The U.S. Flag Code
This code is a guide for all types of handling and the display of the American flag. The code is not strict on imposing penalties for the misuse of the flag. Imposing fines and penalties is left to the different states and to the government for the District of Columbia as each state has its own flag law.
Criminal penalties for certain acts of desecration to the American flag were contained in Title 18 of the United States Code prior to 1989. The Supreme Court decision on June 1989, held the statute unconstitutional. This statute was amended when the Flag Protection Act of 1989 imposed a fine and/or up to 1 year in prison for knowingly mutilating, defacing, physically defiling, maintaining on the floor or trampling upon any flag of the United States. The Flag Protection Act of 1989 was struck down by the Supreme Court decision, decided on June 1990.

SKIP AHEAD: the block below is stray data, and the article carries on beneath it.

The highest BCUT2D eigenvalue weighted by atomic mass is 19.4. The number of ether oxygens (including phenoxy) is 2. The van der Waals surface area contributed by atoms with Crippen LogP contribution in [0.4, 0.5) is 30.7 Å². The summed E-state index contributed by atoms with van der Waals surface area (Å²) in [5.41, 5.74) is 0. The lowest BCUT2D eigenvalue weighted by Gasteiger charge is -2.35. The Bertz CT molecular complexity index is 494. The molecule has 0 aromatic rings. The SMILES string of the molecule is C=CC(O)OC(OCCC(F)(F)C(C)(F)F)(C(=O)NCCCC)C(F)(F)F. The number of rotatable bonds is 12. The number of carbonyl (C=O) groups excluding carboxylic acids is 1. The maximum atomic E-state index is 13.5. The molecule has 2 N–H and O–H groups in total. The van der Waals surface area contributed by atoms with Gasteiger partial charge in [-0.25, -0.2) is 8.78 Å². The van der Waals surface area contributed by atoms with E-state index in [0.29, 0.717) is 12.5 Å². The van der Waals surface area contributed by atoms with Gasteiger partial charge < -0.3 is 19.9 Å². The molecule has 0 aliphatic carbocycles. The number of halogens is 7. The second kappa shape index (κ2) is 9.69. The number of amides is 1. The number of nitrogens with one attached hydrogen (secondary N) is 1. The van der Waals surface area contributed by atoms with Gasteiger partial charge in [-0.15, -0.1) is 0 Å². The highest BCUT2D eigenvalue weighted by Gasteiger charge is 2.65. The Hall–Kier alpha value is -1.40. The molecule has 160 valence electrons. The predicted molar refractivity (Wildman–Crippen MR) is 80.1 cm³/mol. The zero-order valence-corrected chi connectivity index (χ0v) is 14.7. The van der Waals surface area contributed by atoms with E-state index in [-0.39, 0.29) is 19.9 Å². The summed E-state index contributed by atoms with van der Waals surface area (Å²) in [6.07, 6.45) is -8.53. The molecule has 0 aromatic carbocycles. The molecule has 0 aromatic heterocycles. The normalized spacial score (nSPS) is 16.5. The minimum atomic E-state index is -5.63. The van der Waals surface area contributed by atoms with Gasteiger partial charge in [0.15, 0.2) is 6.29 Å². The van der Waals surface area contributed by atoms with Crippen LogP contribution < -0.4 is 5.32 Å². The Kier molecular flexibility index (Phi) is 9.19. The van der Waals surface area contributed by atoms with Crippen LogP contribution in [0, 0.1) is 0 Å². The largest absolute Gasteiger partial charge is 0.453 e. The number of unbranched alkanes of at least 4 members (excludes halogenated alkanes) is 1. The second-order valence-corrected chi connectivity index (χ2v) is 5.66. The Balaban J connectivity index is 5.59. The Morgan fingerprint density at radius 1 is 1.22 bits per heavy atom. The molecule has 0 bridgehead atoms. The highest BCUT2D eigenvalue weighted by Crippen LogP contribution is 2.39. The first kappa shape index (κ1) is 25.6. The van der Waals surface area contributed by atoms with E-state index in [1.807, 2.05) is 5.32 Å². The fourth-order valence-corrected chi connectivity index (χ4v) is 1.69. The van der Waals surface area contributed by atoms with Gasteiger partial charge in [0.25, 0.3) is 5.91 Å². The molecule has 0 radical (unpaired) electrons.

While the Flag Code empowers the President of the United States to alter, modify, repeal or prescribe additional rules regarding the American flag, no federal agency has the authority to issue ‘official’ rulings legally binding on civilians. Consequently, different interpretations of various provisions of the Flag Code may continue to be made. The Flag Code may be fairly tested: ‘No disrespect should be shown to the Flag of the United States of America.’ Therefore, actions not specifically included in the Flag Code may be deemed acceptable as long as proper respect is shown.